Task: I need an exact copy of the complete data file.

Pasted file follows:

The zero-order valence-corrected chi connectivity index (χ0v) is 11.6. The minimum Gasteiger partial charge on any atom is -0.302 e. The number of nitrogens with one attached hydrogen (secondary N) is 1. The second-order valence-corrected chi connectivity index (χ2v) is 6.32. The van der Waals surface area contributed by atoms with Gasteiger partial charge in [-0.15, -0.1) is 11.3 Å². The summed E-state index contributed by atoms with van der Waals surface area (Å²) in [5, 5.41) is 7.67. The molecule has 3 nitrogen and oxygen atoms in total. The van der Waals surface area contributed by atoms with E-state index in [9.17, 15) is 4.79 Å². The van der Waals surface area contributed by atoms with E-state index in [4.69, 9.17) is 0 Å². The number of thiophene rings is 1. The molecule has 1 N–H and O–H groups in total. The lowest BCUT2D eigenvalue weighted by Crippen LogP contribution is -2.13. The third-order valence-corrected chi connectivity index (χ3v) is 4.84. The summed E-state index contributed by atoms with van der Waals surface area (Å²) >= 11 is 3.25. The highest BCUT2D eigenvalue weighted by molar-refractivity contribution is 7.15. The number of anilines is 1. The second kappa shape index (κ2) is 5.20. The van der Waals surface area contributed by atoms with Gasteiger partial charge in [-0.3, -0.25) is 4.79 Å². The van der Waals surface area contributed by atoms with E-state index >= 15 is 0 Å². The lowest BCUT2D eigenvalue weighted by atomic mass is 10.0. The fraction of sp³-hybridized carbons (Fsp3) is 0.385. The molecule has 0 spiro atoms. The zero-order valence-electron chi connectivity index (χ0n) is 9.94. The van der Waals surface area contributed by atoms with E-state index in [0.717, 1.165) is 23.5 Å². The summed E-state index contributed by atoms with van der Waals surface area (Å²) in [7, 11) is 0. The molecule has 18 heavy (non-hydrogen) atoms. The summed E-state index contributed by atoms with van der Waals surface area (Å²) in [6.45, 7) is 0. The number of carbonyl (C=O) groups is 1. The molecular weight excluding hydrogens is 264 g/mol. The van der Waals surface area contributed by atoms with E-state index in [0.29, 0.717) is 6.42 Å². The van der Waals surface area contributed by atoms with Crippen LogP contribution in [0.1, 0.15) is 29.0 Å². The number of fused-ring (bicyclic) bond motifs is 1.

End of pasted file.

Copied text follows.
The zero-order valence-corrected chi connectivity index (χ0v) is 11.6. The minimum Gasteiger partial charge on any atom is -0.302 e. The number of nitrogens with one attached hydrogen (secondary N) is 1. The second-order valence-corrected chi connectivity index (χ2v) is 6.32. The van der Waals surface area contributed by atoms with Gasteiger partial charge in [-0.15, -0.1) is 11.3 Å². The summed E-state index contributed by atoms with van der Waals surface area (Å²) in [5, 5.41) is 7.67. The molecule has 3 nitrogen and oxygen atoms in total. The van der Waals surface area contributed by atoms with E-state index in [9.17, 15) is 4.79 Å². The van der Waals surface area contributed by atoms with E-state index in [4.69, 9.17) is 0 Å². The number of thiophene rings is 1. The molecule has 1 N–H and O–H groups in total. The lowest BCUT2D eigenvalue weighted by Crippen LogP contribution is -2.13. The third-order valence-corrected chi connectivity index (χ3v) is 4.84. The summed E-state index contributed by atoms with van der Waals surface area (Å²) >= 11 is 3.25. The highest BCUT2D eigenvalue weighted by molar-refractivity contribution is 7.15. The number of anilines is 1. The second kappa shape index (κ2) is 5.20. The van der Waals surface area contributed by atoms with Gasteiger partial charge in [-0.3, -0.25) is 4.79 Å². The van der Waals surface area contributed by atoms with E-state index >= 15 is 0 Å². The lowest BCUT2D eigenvalue weighted by atomic mass is 10.0. The fraction of sp³-hybridized carbons (Fsp3) is 0.385. The molecule has 0 spiro atoms. The zero-order valence-electron chi connectivity index (χ0n) is 9.94. The van der Waals surface area contributed by atoms with E-state index in [0.717, 1.165) is 23.5 Å². The summed E-state index contributed by atoms with van der Waals surface area (Å²) in [7, 11) is 0. The molecule has 18 heavy (non-hydrogen) atoms. The summed E-state index contributed by atoms with van der Waals surface area (Å²) in [6.45, 7) is 0. The number of carbonyl (C=O) groups is 1. The molecular weight excluding hydrogens is 264 g/mol. The van der Waals surface area contributed by atoms with E-state index in [0.29, 0.717) is 6.42 Å². The van der Waals surface area contributed by atoms with Crippen LogP contribution in [0.1, 0.15) is 29.0 Å². The number of fused-ring (bicyclic) bond motifs is 1.